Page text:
Is the government going to shut down on Friday? Congress has yet to pass a continuing resolution to keep it funded and open, so maybe.
At a pool spray just before a Cabinet meeting Wednesday morning, a reporter asked President Donald Trump about the chances of a shutdown. He responded:
“It could happen. The Democrats are really looking at something that is very dangerous for our country. They are looking at shutting down. They want to have illegal immigrants — in many cases, people that we don't want in our country. They want to have illegal immigrants pouring into our country, bringing with them crime, tremendous amounts of crime. We don't want to have that. We want to have a great, beautiful, crime-free country. And we want people coming into our country, but we want them to come on our basis. And that's why we're being so careful with our process and our screening.”
Democrats would like the president and the Republican majority to agree on a permanent fix for the Deferred Action for Childhood Arrivals program, which is a far cry from advocating for hordes of undocumented immigrants overrunning the border. But I digress.
What is important here is that Trump is making the same mistake he made last week when he blasted Sen. Chuck Schumer and Rep. Nancy Pelosi on Twitter, which resulted in the two Democratic leaders canceling a meeting to discuss a deal.
The meeting was then rescheduled for this week. So ahead of it, Trump is blasting Democratic leadership again by badly misrepresenting its position on this issue and implying that the party wants America to be a hellhole overrun by crime-happy immigrants.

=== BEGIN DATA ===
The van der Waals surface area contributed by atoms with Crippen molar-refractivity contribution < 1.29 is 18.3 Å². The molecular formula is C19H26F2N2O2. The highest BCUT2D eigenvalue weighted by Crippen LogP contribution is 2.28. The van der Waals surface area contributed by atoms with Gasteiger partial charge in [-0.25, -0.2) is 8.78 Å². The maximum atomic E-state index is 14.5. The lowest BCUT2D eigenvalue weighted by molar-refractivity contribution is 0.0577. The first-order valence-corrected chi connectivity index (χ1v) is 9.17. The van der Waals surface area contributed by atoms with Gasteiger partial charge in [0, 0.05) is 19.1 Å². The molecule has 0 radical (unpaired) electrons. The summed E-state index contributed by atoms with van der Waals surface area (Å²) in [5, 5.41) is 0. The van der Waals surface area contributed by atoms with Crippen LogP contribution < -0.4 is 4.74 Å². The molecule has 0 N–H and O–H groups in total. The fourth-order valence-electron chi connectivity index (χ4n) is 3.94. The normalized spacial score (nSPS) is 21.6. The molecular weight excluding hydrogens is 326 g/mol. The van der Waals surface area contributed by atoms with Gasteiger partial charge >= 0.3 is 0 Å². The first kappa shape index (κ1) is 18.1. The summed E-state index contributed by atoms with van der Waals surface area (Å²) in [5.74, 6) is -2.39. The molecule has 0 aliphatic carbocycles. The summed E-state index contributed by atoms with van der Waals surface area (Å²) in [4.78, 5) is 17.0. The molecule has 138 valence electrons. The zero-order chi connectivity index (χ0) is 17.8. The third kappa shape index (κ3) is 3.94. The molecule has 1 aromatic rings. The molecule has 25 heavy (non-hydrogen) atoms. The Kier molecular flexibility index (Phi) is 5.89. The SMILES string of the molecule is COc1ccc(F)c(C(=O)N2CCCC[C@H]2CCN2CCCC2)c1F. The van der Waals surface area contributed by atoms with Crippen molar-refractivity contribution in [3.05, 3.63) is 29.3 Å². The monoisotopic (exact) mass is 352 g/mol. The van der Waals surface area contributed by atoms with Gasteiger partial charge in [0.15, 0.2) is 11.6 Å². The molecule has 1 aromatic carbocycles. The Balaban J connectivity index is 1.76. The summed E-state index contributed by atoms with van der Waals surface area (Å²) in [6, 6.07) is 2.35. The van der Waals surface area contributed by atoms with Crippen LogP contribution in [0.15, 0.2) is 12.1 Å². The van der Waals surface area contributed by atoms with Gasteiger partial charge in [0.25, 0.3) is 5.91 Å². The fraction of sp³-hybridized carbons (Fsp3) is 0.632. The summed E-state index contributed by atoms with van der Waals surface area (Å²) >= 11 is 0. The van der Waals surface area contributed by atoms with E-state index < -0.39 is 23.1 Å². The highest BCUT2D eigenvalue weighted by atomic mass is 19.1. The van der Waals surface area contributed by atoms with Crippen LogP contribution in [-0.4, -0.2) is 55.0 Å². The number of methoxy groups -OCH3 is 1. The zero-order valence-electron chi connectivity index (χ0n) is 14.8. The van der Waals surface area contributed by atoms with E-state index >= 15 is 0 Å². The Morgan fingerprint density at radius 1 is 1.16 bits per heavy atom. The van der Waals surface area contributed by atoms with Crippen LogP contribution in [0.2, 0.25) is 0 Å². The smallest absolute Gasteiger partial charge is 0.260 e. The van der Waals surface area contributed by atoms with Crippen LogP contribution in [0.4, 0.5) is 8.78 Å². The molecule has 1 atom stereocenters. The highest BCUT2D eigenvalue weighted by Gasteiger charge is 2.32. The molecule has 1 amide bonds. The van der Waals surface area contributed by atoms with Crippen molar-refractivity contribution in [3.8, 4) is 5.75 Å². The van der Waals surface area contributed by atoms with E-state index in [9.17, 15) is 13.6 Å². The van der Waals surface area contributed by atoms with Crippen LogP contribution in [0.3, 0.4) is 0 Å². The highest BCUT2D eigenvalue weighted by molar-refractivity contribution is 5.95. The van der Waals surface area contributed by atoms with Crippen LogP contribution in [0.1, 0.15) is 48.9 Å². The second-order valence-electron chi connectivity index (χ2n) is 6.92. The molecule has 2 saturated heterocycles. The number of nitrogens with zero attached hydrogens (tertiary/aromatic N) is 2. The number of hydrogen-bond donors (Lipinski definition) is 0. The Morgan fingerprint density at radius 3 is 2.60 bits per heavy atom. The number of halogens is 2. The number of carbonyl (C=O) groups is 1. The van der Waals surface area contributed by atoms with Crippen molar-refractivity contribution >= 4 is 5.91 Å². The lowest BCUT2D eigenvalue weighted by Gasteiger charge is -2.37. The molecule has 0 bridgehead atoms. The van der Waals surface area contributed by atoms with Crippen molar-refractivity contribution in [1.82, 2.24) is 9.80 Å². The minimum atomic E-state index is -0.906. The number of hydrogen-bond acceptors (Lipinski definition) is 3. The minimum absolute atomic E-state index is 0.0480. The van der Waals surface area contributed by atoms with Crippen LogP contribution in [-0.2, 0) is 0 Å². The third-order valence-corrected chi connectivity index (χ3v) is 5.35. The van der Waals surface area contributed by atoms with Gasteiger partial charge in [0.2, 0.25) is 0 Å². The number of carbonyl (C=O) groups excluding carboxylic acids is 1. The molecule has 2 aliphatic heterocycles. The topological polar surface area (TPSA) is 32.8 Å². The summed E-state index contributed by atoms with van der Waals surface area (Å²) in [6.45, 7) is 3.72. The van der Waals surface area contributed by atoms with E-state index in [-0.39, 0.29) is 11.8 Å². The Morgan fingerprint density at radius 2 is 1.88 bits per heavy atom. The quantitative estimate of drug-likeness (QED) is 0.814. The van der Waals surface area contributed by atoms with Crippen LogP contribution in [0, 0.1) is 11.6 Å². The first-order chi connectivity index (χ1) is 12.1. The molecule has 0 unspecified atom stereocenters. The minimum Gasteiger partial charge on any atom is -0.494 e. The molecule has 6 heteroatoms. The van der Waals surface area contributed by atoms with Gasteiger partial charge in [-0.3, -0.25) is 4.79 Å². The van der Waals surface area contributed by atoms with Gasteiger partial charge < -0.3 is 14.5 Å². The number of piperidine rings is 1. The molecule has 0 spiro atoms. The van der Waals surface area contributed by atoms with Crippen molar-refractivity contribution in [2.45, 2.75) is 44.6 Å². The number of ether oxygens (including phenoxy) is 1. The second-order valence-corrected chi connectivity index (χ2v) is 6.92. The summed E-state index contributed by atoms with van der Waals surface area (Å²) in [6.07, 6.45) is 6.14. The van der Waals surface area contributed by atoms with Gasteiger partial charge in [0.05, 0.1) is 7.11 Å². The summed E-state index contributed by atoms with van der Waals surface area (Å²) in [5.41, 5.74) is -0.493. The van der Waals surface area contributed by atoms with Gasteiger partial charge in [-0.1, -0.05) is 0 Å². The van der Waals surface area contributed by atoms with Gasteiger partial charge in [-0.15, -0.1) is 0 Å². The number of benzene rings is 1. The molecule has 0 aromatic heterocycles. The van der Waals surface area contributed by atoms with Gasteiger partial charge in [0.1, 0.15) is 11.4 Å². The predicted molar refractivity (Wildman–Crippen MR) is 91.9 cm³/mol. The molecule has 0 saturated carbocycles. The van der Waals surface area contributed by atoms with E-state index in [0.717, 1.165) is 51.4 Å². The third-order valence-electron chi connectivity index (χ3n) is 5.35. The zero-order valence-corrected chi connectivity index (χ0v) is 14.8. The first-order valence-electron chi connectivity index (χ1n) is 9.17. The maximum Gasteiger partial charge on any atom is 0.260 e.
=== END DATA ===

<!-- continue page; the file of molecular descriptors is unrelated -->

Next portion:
This is not a good-faith position from which to bargain.
No one seems to have explained to Trump, or else he is not listening, that Democrats have the leverage in these negotiations. Although Republicans have majorities in both chambers, they need Democratic votes to pass a continuing resolution. But if they can't pass it and the government shuts down, will the public blame Democrats for being unreasonable?
No. The public will look at the Republicans and ask why, with control of Congress and the White House, the party can't do the bare minimum of its job and keep the Social Security checks flowing. Voters will not care about subtleties such as “The House Freedom Caucus refuses to vote for a continuing resolution without major spending cuts” or “The CR needs 60 votes in the Senate, which means a few Democrats have to be on board.”
Senate Majority Leader Mitch McConnell and House Speaker Paul Ryan likely know this and are likely quietly reaching out to Democrats for the actual hard work of negotiations. But the president still has to sign off on any deal, and he keeps making it harder and harder for his own side to get one to his desk.
Watch the entire video below.